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Mark Norman Francis > CSS-Prepare-v0.9.2.4 > CSS::Prepare



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CSS::Prepare - pre-process cascading style sheets to make them ready for deployment


In your code:

    my $preparer = CSS::Prepare->new( %opts );
    foreach my $stylesheet ( @ARGV ) {
        print process_stylesheet( $stylesheet );

In your build process:

    % cssprepare -e -o styles/*.css > styles/combined.css


The new() method accepts a hash as arguments to control aspects of the eventual output.

hacks (boolean)

Switch support for various CSS "hacks" on or off. See "Supported CSS hacks" in CSS::Prepare::Manual. Defaults to true.

extended (boolean)

Switch support for extensions to the CSS syntax, which are incompatible with the CSS specification (but can make life easier). See "Extending the CSS syntax" in CSS::Prepare::Manual. Defaults to false.

suboptimal_threshold (int)

Number of seconds that CSS::Prepare will spend optimising each CSS fragment in the more accurate way before switching to a less accurate but much faster algorithm. See <Optimising CSS> in CSS::Prepare::Manual. Defaults to 10.

If set to zero, it will never switch to the suboptimal method. Do note that large style sheets with thousands of rule sets can take several minutes to process fully, and the extra savings are quite minimal after the first few seconds have elapsed.

http_timeout (int)

Number of seconds that CSS::Prepare will wait whilst trying to fetch a remote style sheet before giving up. Defaults to 30.

pretty (boolean)

Switch to support pretty-printed output rather than highly compressed. Defaults to false.

Note that this only affects the amount of white space used in the output. All comments and invalid rule sets and declarations from the source style sheets are still dropped before output.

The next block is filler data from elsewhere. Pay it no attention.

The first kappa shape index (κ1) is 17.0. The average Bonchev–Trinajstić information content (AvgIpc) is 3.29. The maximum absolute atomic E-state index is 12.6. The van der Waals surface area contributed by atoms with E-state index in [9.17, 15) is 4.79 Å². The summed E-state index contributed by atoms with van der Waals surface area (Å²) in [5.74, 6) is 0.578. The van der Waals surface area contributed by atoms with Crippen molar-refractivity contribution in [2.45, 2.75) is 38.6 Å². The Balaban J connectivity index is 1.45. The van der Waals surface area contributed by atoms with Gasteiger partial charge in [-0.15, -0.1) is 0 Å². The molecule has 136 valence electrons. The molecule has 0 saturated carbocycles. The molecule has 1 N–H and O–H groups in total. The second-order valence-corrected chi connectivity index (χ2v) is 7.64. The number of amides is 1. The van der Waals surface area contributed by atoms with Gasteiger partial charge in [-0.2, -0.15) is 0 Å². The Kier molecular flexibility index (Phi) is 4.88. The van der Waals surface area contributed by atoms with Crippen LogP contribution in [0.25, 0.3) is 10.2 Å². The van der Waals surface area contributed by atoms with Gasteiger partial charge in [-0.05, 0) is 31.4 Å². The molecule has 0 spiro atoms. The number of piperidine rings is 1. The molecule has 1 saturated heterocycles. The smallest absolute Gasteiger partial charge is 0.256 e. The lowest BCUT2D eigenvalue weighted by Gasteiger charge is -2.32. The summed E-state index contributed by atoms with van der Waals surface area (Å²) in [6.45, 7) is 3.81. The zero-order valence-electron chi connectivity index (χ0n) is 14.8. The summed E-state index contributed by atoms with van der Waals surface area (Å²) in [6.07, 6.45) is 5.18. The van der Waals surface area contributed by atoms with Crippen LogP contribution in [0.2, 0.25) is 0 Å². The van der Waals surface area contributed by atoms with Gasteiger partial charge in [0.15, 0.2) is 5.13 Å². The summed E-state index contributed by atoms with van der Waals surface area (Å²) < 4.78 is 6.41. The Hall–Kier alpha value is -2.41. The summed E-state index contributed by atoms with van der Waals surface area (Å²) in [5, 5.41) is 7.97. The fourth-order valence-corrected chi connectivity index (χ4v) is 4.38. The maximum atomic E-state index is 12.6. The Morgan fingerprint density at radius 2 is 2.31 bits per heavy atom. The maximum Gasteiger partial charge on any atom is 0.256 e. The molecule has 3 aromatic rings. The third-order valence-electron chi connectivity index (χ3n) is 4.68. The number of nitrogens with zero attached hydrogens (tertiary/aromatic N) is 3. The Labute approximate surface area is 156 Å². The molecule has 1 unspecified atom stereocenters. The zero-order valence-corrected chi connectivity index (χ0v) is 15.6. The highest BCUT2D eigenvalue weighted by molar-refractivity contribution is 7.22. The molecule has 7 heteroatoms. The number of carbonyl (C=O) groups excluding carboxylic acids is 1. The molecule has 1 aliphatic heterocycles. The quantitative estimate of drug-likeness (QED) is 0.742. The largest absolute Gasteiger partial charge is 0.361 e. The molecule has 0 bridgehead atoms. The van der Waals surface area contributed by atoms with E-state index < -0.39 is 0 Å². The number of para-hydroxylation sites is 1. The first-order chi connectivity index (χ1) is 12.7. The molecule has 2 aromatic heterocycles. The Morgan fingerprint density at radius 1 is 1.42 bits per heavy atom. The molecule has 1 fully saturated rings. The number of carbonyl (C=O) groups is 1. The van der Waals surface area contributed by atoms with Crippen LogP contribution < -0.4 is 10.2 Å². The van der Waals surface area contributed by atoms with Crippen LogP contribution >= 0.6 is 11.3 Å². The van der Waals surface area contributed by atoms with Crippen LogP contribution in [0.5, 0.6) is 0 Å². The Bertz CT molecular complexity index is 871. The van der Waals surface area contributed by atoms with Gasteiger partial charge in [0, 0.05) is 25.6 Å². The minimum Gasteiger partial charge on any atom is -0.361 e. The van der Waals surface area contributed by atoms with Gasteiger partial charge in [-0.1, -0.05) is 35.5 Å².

status (callback)

Override how status reports are handled. The callback subroutine is given two parameters: the text to be printed and a flag to say if it is expected to be a temporary line (ie. can be overwritten).

The default callback is:

    sub status_to_stderr {
        my $text = shift;
        my $temp = shift;
        print STDERR ( $temp ? "\r" : '' ) . $text;

Status reports can be silenced by providing a null callback, like so:

    my $preparer = CSS::Prepare->new( status => sub {} );


The only fixed requirement CSS::Prepare has is that the version of the perl interpreter must be at least 5.10.

If you wish to use @import url(...); in your style sheets you will need one of HTTP::Lite or LWP::UserAgent installed.

Some parts of the extended CSS syntax are implemented as optional plugins. For these to work you will need Module::Pluggable installed.

To use the --server option in the cssprepare script, you will need Plack::Runner installed.



Mark Norman Francis,


Copyright 2010 Mark Norman Francis.

This library is free software; you can redistribute it and/or modify it under the same terms as Perl itself.

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